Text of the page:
Recently, we hired a local tree company to prune and cut several trees in our yard that were dead or destroying our dwelling. Along with another homeschool family we watched in amazement as these professionals wielded their chainsaws, bucket lifts,
ropes to cut down 5 towering trees with expert precision.

At the end of the day the sun shone more brightly through the newly opened skyline and the breeze blew more effortlessly through our little plot of city sized land. The sweat also flowed more freely as my big, strong man and our kids chopped firewood to be stored for winter (just so ya know: I did split and stack a few logs!!!).

Prior to John Chapter 15, Jesus had promised the gift of the Holy Spirit to His disciples after shocking them with the news that one of them would betray and another would deny Him. Using imagery, He explained the reasons why trees must be cut and pruned. Jesus declared that those who received His message of salvation would be pruned and purified for eternity. Then He gave a key to the Kingdom of heaven that if used, would be unlocked on earth: remain rootedin Him (receiving love and returning love through obedience) and remain refreshed by His Spirit (life giving power to make disciples). This, He prophesied, would bring the Father great glory!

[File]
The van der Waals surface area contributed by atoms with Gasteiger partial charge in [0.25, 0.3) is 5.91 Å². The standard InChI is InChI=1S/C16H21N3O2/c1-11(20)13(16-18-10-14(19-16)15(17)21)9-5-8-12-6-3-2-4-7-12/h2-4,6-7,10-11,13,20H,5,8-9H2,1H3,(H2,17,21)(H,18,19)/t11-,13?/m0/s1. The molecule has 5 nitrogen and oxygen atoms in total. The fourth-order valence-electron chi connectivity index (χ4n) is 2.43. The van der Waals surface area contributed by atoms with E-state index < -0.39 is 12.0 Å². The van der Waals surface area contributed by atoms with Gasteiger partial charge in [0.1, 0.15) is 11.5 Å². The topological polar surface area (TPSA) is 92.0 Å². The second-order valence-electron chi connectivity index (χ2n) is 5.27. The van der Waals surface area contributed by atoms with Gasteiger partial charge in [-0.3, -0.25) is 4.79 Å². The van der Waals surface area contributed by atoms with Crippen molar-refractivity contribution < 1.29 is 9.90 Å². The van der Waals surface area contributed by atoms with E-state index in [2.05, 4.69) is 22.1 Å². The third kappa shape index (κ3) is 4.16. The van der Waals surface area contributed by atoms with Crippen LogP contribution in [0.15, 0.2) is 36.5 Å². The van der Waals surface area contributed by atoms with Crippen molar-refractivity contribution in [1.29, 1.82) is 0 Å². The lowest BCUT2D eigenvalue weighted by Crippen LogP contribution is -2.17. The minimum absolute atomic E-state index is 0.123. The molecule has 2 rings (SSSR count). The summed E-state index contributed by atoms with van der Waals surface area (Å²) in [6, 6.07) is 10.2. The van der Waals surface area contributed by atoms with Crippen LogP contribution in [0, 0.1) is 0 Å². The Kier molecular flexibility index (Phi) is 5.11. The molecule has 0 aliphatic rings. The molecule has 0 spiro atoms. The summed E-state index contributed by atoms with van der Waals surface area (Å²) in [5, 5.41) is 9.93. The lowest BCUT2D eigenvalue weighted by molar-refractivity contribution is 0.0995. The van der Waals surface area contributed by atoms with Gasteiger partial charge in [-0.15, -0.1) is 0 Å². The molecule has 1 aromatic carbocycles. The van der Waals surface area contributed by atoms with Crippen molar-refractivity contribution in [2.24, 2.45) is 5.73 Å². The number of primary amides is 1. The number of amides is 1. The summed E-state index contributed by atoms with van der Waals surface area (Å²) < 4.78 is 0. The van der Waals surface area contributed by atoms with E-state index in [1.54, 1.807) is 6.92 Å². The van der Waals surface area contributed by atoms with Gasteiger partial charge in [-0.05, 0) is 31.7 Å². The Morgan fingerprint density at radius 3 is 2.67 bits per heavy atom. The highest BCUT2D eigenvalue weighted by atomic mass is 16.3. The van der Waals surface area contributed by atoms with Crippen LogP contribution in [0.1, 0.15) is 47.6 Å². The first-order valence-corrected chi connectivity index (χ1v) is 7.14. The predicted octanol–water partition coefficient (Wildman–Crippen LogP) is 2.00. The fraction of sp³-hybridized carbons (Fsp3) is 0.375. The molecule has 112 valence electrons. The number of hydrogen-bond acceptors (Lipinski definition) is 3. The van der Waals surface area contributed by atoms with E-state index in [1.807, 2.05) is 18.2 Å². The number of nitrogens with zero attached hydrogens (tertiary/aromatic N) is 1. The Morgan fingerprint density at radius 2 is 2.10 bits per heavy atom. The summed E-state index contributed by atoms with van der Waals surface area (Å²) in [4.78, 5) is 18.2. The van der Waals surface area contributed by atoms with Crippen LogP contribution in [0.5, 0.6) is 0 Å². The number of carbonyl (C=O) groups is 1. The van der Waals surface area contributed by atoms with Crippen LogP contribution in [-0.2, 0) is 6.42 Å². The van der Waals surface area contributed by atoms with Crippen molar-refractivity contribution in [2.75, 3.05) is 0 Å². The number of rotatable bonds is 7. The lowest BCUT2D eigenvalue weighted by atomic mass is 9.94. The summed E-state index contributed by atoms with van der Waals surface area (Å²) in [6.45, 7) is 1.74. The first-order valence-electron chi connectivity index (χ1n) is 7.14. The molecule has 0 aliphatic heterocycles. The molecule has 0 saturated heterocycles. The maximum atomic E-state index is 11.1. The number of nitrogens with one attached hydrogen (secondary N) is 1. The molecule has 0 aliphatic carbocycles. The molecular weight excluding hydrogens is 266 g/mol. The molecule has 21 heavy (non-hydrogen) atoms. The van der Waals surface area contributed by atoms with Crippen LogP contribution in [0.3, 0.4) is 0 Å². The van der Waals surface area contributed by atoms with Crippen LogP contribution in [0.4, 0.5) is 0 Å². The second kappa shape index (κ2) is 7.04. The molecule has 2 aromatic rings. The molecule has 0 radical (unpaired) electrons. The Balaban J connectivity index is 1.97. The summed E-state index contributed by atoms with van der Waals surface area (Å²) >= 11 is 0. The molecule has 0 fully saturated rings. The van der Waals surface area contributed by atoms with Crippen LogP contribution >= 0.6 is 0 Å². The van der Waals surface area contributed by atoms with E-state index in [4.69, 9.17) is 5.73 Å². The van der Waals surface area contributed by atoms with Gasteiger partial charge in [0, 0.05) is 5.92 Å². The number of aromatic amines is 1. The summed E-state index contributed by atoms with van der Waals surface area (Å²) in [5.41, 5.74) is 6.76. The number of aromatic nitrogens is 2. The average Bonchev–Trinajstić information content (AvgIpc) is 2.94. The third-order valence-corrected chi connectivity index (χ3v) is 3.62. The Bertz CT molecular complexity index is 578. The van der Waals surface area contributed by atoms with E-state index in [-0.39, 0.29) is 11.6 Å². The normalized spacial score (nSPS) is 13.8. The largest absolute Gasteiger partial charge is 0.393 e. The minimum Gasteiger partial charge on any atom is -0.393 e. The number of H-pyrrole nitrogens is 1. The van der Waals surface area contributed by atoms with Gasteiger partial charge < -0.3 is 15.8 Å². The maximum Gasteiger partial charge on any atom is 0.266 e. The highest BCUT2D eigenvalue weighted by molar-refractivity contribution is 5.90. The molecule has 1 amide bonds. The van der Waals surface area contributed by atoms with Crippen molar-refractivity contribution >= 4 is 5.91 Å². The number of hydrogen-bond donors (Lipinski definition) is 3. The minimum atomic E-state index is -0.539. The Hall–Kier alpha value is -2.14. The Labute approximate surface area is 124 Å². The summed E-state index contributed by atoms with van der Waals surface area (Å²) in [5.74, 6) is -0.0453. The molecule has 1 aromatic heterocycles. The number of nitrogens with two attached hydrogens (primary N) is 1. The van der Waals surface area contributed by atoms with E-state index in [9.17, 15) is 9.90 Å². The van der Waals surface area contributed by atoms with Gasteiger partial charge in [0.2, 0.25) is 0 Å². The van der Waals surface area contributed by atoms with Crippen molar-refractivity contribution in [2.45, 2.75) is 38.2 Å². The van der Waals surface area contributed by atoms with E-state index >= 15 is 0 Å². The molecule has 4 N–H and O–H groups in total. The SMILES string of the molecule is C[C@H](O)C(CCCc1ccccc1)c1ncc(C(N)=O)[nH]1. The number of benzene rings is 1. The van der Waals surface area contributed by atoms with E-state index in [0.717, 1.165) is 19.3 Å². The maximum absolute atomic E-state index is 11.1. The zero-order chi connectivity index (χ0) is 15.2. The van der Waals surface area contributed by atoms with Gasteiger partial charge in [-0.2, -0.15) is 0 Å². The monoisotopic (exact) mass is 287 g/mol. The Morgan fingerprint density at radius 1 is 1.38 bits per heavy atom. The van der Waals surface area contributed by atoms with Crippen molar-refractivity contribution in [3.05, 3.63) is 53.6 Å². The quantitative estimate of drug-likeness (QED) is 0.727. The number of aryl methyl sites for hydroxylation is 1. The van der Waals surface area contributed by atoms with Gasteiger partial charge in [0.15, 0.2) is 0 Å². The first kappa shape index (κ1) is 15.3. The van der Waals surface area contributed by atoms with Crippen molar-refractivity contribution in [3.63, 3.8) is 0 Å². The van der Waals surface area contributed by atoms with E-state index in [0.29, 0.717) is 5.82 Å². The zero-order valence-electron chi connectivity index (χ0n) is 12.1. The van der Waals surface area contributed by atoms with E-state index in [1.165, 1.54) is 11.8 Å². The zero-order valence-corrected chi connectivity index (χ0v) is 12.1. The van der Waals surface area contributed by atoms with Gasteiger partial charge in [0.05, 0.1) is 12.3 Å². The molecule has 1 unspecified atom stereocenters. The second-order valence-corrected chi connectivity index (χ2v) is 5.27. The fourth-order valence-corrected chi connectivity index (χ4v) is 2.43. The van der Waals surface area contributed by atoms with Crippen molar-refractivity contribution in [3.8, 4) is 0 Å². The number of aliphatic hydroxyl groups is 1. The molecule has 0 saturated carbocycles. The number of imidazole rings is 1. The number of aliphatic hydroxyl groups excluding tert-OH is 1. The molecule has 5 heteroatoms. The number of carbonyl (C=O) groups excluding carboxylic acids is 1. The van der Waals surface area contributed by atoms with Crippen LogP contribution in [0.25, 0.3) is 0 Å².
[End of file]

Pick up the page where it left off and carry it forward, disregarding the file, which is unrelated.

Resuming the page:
True disciples have the same promise today.

If we:

  • believe and confess Jesus as Savior,
  • receive the gift of His Spirit,
  • remain in relationship with Him, (bible, prayer, obedience…)
  • remain refreshed by His Spirit, (confess, repent, forgive…)

then we:

  • will produce good fruit, (love, joy, peace, patience, kindness, goodness, faithfulness, gentleness & self-control)
  • others will see good fruit,
  • others will taste the goodness of the Lord!

then He (our Father, the gardener) will:

  • cut what betrays Him as Savior, (lust of the eyes, flesh & pride of life) and throw it into the fire.